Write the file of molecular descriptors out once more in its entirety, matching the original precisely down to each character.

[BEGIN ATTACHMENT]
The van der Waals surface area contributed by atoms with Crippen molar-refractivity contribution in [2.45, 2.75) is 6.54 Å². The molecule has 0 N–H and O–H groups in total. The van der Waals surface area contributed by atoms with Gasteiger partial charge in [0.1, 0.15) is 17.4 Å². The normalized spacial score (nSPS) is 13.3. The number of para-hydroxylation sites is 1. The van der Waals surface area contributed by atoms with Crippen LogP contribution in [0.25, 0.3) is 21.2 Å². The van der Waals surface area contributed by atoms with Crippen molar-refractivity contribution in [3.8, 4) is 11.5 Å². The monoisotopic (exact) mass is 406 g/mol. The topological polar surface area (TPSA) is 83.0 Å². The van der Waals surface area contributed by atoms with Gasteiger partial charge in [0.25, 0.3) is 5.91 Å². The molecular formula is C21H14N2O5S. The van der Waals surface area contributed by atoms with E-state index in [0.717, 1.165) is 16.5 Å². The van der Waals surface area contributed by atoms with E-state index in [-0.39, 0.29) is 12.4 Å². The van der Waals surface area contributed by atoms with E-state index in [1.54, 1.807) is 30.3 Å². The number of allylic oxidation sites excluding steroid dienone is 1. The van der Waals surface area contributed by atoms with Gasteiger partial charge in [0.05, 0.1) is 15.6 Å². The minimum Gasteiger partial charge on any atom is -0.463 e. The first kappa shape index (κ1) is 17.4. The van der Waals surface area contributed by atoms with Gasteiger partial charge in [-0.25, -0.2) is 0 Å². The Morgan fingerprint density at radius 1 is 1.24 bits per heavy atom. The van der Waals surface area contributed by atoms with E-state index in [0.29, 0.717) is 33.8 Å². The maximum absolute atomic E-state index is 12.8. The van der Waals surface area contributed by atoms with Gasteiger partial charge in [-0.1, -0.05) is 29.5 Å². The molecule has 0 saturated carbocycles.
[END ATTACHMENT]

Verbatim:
The van der Waals surface area contributed by atoms with Crippen molar-refractivity contribution in [2.45, 2.75) is 6.54 Å². The molecule has 0 N–H and O–H groups in total. The van der Waals surface area contributed by atoms with Gasteiger partial charge in [0.1, 0.15) is 17.4 Å². The normalized spacial score (nSPS) is 13.3. The number of para-hydroxylation sites is 1. The van der Waals surface area contributed by atoms with Crippen LogP contribution in [0.25, 0.3) is 21.2 Å². The van der Waals surface area contributed by atoms with Crippen molar-refractivity contribution in [3.8, 4) is 11.5 Å². The monoisotopic (exact) mass is 406 g/mol. The topological polar surface area (TPSA) is 83.0 Å². The van der Waals surface area contributed by atoms with Gasteiger partial charge in [0.25, 0.3) is 5.91 Å². The molecular formula is C21H14N2O5S. The van der Waals surface area contributed by atoms with E-state index in [0.717, 1.165) is 16.5 Å². The van der Waals surface area contributed by atoms with E-state index in [-0.39, 0.29) is 12.4 Å². The van der Waals surface area contributed by atoms with E-state index in [1.54, 1.807) is 30.3 Å². The number of allylic oxidation sites excluding steroid dienone is 1. The van der Waals surface area contributed by atoms with Gasteiger partial charge in [0.05, 0.1) is 15.6 Å². The minimum Gasteiger partial charge on any atom is -0.463 e. The first kappa shape index (κ1) is 17.4. The van der Waals surface area contributed by atoms with Gasteiger partial charge in [-0.25, -0.2) is 0 Å². The Morgan fingerprint density at radius 1 is 1.24 bits per heavy atom. The van der Waals surface area contributed by atoms with E-state index in [0.29, 0.717) is 33.8 Å². The maximum absolute atomic E-state index is 12.8. The van der Waals surface area contributed by atoms with Gasteiger partial charge in [-0.1, -0.05) is 29.5 Å². The molecule has 0 saturated carbocycles.